💡 Get Philly smart 💡
with BP’s free daily newsletter
Read the news of the day in less than 10 minutes — not that we’re counting.
💌 Love Philly? Sign up for the free Billy Penn newsletter to get everything you need to know about Philadelphia, every day.
Update, Oct. 19: The Kickstarter for “I’m Cool Too,” Terill Haigler’s forthcoming children’s book, has surpassed its goal of $10,500. The fundraiser will continue to run through Nov. 17 to cover other costs related to printing and circulation.
Clean streets advocate Terril Haigler, better known as Ya Fav Trashman, is writing a children’s book about what he knows best: trash. Titled “I’m Cool Too” and set to release in April 2022, the book came out of conversations with his own children.
“My kids inspired [the dialogue] in the book. There’s this one conversation where the son is like, ‘You’re a sanitation worker? How corny is that? Why can’t you be a police officer or a pilot?’” Haigler recalled. “My job is just as important as those,” he told them. “You just don’t understand it yet.”
The book covers the work of sanitation workers, a look at littering, and why clean streets matter. After writing it over two days in early September and working on illustrations with Philly-based artist Deborah Tyson, Haigler is running a Kickstarter campaign to cover printing costs.
The goal is $10,500 to start, with over $8,300 raised within the first week. Haigler plans to fundraise through November 15, with the hope of getting the book in the hands of 30,000 children across the city.
Haigler sees “I’m Cool Too” as a step toward a zero-litter Philly by 2025, a mission he’s been making steady progress toward since Ya Fav Trashman became a social media phenomenon at the start of the COVID-19 pandemic. In the months since, he’s raised thousands of dollars for better sanitation equipment, hosted a slew of neighborhood cleanups, and developed an app that pays people to pick up trash.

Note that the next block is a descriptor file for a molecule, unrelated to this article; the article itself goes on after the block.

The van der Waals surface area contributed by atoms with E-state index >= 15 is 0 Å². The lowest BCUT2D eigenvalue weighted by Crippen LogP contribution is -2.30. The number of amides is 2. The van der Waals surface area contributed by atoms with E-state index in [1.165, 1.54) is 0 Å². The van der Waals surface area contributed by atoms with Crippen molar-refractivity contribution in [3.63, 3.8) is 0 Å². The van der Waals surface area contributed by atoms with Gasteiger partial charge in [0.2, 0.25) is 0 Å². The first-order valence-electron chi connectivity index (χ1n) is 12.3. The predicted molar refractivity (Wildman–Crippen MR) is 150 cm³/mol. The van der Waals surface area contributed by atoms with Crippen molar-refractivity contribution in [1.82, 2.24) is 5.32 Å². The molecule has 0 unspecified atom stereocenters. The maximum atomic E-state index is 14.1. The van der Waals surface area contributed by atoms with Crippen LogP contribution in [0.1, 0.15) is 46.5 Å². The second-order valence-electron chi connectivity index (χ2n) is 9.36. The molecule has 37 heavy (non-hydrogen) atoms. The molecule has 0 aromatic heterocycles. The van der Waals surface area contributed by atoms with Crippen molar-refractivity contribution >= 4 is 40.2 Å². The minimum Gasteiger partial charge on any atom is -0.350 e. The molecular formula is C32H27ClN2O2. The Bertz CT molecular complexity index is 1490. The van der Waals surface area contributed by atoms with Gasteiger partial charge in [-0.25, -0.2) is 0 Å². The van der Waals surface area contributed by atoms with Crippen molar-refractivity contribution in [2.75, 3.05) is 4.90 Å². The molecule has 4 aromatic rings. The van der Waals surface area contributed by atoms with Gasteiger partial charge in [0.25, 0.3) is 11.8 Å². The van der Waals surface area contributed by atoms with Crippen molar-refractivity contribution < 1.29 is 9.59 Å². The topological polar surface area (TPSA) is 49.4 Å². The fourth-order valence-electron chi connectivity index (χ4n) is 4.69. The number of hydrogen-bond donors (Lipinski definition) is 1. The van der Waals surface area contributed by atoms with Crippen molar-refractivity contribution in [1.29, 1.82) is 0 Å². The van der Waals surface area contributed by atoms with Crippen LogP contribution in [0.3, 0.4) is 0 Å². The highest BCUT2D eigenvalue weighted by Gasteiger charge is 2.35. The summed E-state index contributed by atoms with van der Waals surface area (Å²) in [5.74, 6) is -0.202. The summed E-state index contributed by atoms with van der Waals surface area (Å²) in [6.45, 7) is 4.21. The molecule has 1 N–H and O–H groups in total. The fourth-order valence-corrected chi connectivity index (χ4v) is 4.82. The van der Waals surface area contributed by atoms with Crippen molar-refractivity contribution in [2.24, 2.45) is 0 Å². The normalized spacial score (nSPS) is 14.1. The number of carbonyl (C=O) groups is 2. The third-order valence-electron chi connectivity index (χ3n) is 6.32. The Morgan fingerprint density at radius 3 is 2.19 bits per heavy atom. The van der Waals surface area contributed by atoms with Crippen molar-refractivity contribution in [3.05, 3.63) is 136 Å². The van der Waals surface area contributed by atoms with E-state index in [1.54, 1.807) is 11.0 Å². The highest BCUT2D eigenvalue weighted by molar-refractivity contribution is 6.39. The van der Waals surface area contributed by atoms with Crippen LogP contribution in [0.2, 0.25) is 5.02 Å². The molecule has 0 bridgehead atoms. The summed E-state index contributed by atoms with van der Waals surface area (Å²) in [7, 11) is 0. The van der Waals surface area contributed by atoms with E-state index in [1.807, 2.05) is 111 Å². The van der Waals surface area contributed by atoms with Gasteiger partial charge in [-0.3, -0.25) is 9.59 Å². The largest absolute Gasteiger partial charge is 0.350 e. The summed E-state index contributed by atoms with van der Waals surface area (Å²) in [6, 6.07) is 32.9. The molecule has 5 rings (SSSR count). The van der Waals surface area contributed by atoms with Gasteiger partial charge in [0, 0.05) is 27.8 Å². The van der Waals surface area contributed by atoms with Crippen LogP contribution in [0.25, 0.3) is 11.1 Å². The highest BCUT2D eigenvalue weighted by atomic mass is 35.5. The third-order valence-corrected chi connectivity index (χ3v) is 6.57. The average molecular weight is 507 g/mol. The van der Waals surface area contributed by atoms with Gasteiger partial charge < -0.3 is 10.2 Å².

Still, Haigler maintains the best shot we have at a cleaner city is by educating the next generation on the power of a trash-free block. Clean streets have long been linked to safer neighborhoods and more community engagement, with a 2018 Philadelphia-based study finding a 29% reduction in gun violence on blocks where trash was removed from vacant lots.
“It’s a way to change behavior and get kids thinking about the environment now,” Haigler said. “If you have a 4 or 5-year-old bugging you every time you throw something on the ground, you’re going to stop doing it.”
The book will also double as a Where’s Waldo-esque scavenger hunt. Haigler is offering the chance for 20 local businesses to get their logos hidden Easter Egg style, with a QR code on the back for parents to learn about each company. Who’s already signed on? Circle Compost, the private waste removal company heading the city’s first free composting program, and Glitter, Haigler’s app.
The pandemic unveiled longstanding problems within the sanitation department as trash covered city blocks from summer 2020 onward. Trash delays triggered a cycle of staffing shortages as sanitation workers were forced to take on grueling overtime shifts without hazard pay. Things came to a head in July when Haigler led a protest outside the Municipal Services building, but streets aren’t much cleaner, and the city has been ticketing residents for trash on their sidewalks, despite not picking it up on time.
Haigler says his book is about explaining the intersection of these problems to children so they can understand that respect — for the environment and the people who work to keep it clean — is essential.
“Everybody deserves to live on a clean street, right?” Haigler said. “I just want people to realize that if sanitation workers aren’t doing their jobs, and we aren’t appreciating them, then we’d be in a world of trouble.”